Geographical Association (GA) ‘In the Know’ webinar series

ConsultancyWorkshops

Thursday afternoon soon comes around again … time for another ‘In the Know’ webinar.  This week the focus was on ‘Mountains and volcanoes’, one of my favourite themes to teach when I was in the classroom.

Word seems to have spread about our weekly webinars as our audience continues to grow, both in real time and for listening/viewing when time allows.  If you have yet to attend one of the webinars, but wish to discover more, then further details of the course programme and overview, along with its overall aims and outcomes and fees, can be found by accessing the web-link below:

https://www.geography.org.uk/events/in-the-know-webinar-series/10598?OccId=15777

Mountains can be tourist attractions, national symbols, a country’s borders, the source of a country’s mineral wealth, inspirational, spiritual and challenging, as well as loved by artists, climbers and engineers alike.  The connection between mountains and volcanoes lies at the molten core of our planet, where the gradual cooling of the Earth’s core over millions of years has formed the mountains and volcanoes we see today.  This geological formation of Earth is constant.  Often, in the News, volcanoes demonstrate the raw power of nature and are a stark reminder of how our world was so violently created and how our human existence is dependent on a thin crust of the Earth’s surface that lies above these primal, elemental forces beneath.

I endeavoured to integrate a number of interactive activities and teaching ideas into the webinar as previous feedback suggested these were features that participants had particularly enjoyed and appreciated.  It also helps teachers feel they are part of a supportive community, something that must be reinforced during these challenging times with still limited face-to-face contact.

Judging by the reflections in the chat feed towards the end of the session, participants found the webinar to be extremely useful; a quick, easy and cost-effective means of boosting their subject knowledge.  Some of their concluding comments (summing up their learning in five words or a sentence or two) can be viewed below:

  • Types of volcanoes and their features.
  • Fun!
  • Different types of volcanoes.
  • Types of volcanoes and how they are formed.
  • Types of mountains.
  • Deepening of understanding of a volcano.
  • It really deepened my knowledge of mountains and volcanoes (features and facts) with great classroom ideas!
  • Interesting facts about mountains.
  • Developing overall confidence and knowledge.
  • Deepened my knowledge on volcanoes.  Very interesting.
  • Interesting and helpful ideas for mountains and volcanoes.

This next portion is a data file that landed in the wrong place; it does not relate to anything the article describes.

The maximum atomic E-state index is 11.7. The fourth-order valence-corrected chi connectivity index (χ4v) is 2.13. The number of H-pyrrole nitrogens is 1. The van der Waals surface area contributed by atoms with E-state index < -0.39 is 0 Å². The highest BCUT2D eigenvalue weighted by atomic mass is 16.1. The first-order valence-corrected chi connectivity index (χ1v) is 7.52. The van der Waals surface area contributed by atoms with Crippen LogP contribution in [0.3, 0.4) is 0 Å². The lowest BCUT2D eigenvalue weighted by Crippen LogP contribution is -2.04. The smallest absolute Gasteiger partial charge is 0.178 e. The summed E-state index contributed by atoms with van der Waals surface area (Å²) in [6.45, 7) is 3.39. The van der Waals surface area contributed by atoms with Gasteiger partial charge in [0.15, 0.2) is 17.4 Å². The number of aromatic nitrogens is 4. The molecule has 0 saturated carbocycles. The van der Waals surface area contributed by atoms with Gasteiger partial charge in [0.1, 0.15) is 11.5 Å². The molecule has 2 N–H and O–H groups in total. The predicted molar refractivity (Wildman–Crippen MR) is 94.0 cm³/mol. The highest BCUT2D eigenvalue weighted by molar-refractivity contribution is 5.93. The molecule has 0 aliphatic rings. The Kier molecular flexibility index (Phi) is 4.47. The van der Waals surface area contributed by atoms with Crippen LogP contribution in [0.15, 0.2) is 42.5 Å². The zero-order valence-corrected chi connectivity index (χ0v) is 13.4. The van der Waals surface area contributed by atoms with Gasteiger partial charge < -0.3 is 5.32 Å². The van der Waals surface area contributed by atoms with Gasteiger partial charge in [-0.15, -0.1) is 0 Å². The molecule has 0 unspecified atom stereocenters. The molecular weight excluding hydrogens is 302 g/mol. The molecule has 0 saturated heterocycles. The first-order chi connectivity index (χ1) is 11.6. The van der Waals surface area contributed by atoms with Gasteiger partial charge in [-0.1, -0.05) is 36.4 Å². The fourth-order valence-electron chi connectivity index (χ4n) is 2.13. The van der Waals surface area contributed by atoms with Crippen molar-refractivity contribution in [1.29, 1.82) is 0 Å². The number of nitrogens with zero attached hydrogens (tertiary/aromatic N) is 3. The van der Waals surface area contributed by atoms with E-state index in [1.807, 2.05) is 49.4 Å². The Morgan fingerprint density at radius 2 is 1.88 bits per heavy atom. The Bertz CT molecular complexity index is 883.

• Cross-curricular links to English.
  • How volcanoes/mountains are formed.

When asked to list any of the suggested teaching ideas that they might ‘give a go’, many stated the following:

  • Oracy activities.
  • Creating the 3-D cross-section of a volcano.
  • Use maps re: ‘pin the tail on the donkey’.
  • 3-D models.
  • Use of websites/webcams to identify mountains/volcanoes.
  • Using a photograph for descriptive writing.
  • Maps; 3-D models.
  • Generating sentences about an image in English.
  • 10 adjectives to describe the picture, then sentences.
  • Answering a question by placing themselves on a continuum line.

Attendees were also encouraged to consider any changes that they might make to current teaching and learning in their school.  These included:

  • Probably the depth we go into.
  • Use Google Earth Pro.
  • More emphasis on embedding subject- specific vocabulary.
  • Using the GA to inform planning in KS2 (which we are growing; currently we have up to Year 3).
  • Use of subject-specific vocabulary.
  • Download resources, etc. and save video for further CPD.
  • Using Digimap for Schools more.
  • The RGS-IBG scheme of work/module is fantastic!
  • Including the oracy links as a focus as we are an ‘oracy school’.

WWW:

  • Pace, content and delivery.
  • Useful teaching ideas.
  • Pace and content were brilliant.
  • Useful practical teaching ideas.
  • Everything – knowledge and activities.
  • Teaching ideas and web-links.
  • Really informative.  Useful links.
  • Thanks for the links.
  • Lots of useful ideas to use in the classroom.  Great links to try.
  • That was great, thank you once again.  See you next week.
  • Thank you; great again
  • Thank you.  These are a great resource for us all re: CPD opportunities.

EBI:

  • How to differentiate the activities?

PDF downloads are also available to purchase via the GA’s shop, either as ten individual titles or as a full set (https://www.geography.org.uk/ebooks).  These provide straightforward, accurate and trustworthy background knowledge, explanation, diagrams and glossary on topics in the geography National Curriculum so that teachers can develop their geography teaching with confidence.

I look forward to our fourth webinar of the series next Thursday afternoon, which will explore ‘Latitude, longitude, day and night’.

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